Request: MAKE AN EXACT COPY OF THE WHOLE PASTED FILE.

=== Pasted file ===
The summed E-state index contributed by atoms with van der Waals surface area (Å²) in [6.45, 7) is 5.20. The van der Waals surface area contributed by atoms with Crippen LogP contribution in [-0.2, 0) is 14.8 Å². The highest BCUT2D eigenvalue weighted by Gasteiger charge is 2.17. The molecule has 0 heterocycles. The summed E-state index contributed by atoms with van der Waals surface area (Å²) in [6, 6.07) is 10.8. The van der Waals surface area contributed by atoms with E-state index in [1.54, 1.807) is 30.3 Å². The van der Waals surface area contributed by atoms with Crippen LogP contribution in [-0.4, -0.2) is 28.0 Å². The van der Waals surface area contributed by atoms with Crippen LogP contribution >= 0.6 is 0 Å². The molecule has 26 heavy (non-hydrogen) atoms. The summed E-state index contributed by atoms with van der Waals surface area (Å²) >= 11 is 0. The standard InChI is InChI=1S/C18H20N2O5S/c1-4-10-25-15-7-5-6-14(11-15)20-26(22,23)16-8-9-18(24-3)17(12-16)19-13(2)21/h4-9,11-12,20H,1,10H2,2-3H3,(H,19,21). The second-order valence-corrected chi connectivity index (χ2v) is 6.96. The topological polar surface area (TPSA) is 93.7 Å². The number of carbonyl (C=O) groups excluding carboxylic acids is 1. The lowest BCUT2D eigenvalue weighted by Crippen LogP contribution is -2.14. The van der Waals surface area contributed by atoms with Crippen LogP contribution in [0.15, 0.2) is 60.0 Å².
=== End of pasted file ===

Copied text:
The summed E-state index contributed by atoms with van der Waals surface area (Å²) in [6.45, 7) is 5.20. The van der Waals surface area contributed by atoms with Crippen LogP contribution in [-0.2, 0) is 14.8 Å². The highest BCUT2D eigenvalue weighted by Gasteiger charge is 2.17. The molecule has 0 heterocycles. The summed E-state index contributed by atoms with van der Waals surface area (Å²) in [6, 6.07) is 10.8. The van der Waals surface area contributed by atoms with E-state index in [1.54, 1.807) is 30.3 Å². The van der Waals surface area contributed by atoms with Crippen LogP contribution in [-0.4, -0.2) is 28.0 Å². The van der Waals surface area contributed by atoms with Crippen LogP contribution >= 0.6 is 0 Å². The molecule has 26 heavy (non-hydrogen) atoms. The summed E-state index contributed by atoms with van der Waals surface area (Å²) >= 11 is 0. The standard InChI is InChI=1S/C18H20N2O5S/c1-4-10-25-15-7-5-6-14(11-15)20-26(22,23)16-8-9-18(24-3)17(12-16)19-13(2)21/h4-9,11-12,20H,1,10H2,2-3H3,(H,19,21). The second-order valence-corrected chi connectivity index (χ2v) is 6.96. The topological polar surface area (TPSA) is 93.7 Å². The number of carbonyl (C=O) groups excluding carboxylic acids is 1. The lowest BCUT2D eigenvalue weighted by Crippen LogP contribution is -2.14. The van der Waals surface area contributed by atoms with Crippen LogP contribution in [0.15, 0.2) is 60.0 Å².